Our weekly look at what’s weird in theaters, on hot-off-the-presses DVDs, and on more distant horizons…

Trailers of new release movies are generally available on the official site links.


Don Peyote (2014): Read our review. Star/co-director Dan Fogler will be touring California this week, making stops in six cities for Q&A’s after screening the film. The tour is sponsored by Weedmaps (they do know their target audience!) The movie should also be live on instant video by the time you read this. An official Don Peyote website.


Glilgamesh (post-production, estimated release November 2014): An expedition accidentally releases Innana, the Sumerian goddess of lust. The U.S. government plans to use the divinity as a weapon of mass destruction, while Communists plot a coup, and immortal Gilgamesh decides whether to intervene. We mentioned this one a couple of weeks ago, but now there is a teaser trailer. Unofficial official Gilgamesh site (Boston Film Family Facebook page).

SCREENINGS – (Cinefamily, Los Angeles, CA, May 15-22):

Nosferatu the Vampyre (1979): takes a crack at a talkie version of Murnau’s silent classic, with “best fiend” in the title role. The results didn’t match the original, but the experiment was nonetheless a success. If you’re in L.A., hurry and buy your tickets right now, because Herzog himself will be in attendance tonight, Friday May 15, for the 8 PM PST showing. More on Nosferatu the Vampyre at Cinefamily.

FILM FESTIVALS – Cannes Film Festival (Cannes, France, May 14-25):

Cannes is an odd duck. Not known as a “weird-friendly” festival—movies like Crash and Antichrist have been famously hooted at by Cannes crowds who were having none of that—it aims to flatter the mainstream arthouse crowd with middle-of-the-road dramas. Cannes’ juries’ resemble those of the Academy Awards, but with higher premium placed on boringness. Still, there is always something worth looking at there, and while the slate is particularly light this year, we did see three candidates to keep an eye on.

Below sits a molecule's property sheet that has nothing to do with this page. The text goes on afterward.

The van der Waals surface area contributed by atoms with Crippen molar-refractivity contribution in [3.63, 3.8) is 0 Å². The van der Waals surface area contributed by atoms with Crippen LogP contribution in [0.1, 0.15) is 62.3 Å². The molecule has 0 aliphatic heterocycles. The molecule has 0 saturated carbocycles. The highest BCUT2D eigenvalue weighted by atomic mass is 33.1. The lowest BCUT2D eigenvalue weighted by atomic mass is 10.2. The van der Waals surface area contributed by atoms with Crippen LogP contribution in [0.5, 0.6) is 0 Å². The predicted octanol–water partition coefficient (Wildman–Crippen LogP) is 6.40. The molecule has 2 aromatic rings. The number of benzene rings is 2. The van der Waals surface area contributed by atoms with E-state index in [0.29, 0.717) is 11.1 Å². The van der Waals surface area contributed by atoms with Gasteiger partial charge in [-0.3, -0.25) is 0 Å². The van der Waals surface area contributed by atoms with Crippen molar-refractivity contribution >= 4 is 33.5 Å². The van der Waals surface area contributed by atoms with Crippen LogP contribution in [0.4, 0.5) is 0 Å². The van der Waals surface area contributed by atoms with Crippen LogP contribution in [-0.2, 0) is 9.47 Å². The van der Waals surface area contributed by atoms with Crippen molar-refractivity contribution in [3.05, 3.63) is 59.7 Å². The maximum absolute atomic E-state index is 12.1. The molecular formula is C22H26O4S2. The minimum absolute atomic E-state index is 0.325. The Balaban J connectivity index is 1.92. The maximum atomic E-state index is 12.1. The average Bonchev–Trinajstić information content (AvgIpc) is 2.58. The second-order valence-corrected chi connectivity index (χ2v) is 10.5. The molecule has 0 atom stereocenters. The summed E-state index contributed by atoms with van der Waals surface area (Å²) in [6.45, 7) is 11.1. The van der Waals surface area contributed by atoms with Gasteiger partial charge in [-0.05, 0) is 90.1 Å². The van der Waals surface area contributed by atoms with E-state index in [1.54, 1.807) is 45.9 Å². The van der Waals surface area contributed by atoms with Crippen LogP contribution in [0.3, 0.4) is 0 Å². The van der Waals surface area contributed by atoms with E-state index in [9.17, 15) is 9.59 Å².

• Goodbye to Language [Adieu au Langage] – The latest from  , now in his mid 80s, is shot in 3D and features nude women, dogs, philosophical discourses, and experimental visuals. Late Godard tends to be “difficult” (and usually not much fun), and we would expect nothing less here. Screening in competition.
  • Lost River – Ryan Gossling describes his directorial debut as a “fantasy noir” and “modern day fairytale” set in a “macabre and dark fantasy underworld.” This could be promising. With Christina Hendricks, Saoirse Ronan, Eva Mendes, “Doctor Who”‘s Matt Smith, and . Screening in Un Certain Regard.
  • Maps to the Stars – As with any new film, there is a lot of buzz and the hope of seeing something new and unexpected. This Hollywood satire features an interesting cast, including , Julianne Moore, John Cusak, and of course new Cronenberg regulars and . Screening in competition.

Cannes official site.


Her (2013): Read our capsule review. ‘s melancholy account of a near-future romance between a human and an artificial intelligence dances on the edge of being weird, but it’s definitely worth the attention of thoughtful people. Buy Her.


Her (2013): See description in DVD above. This is the DVD/Blu-ray combo pack. Buy Her [Blu-ray/DVD].

Sin City (2005): Four tales of pulpy crime set in the noirish title city, adapted from the graphic novels of Frank Miller. The visually experimental cult film was shot in black and white with individual elements (blood, lipstick, a red dress) appearing in color—so the Blu-ray should be a beautiful sight. This presentation is, naturally, the uncut version of the film, which runs about two-and-a-half hours. Buy Sin City [Blu-ray].

What are you looking forward to? If you have any weird movie leads that I have overlooked, feel free to leave them in the COMMENTS section.

3 thoughts on “WEIRD HORIZON FOR THE WEEK OF 5/16/2014”

  1. Godard’s newest certainly sounds confusing, have you guys seen the synopsis from Cannes? “The idea is simple: A married woman and a single man meet. They love, they argue, fists fly. A dog strays between town and country. The seasons pass. The man and woman meet again. The dog finds itself between them. The other is in one, the one is in the other and they are three. The former husband shatters everything. A second film begins: the same as the first, and yet not. From the human race we pass to metaphor. This ends in barking and a baby’s cries. In the meantime, we will have seen people talking of the demise of the dollar, of truth in mathematics and of the death of a robin.” Yeesh, sounds like later Godard alright. Should be interesting to see how he makes use of 3D.

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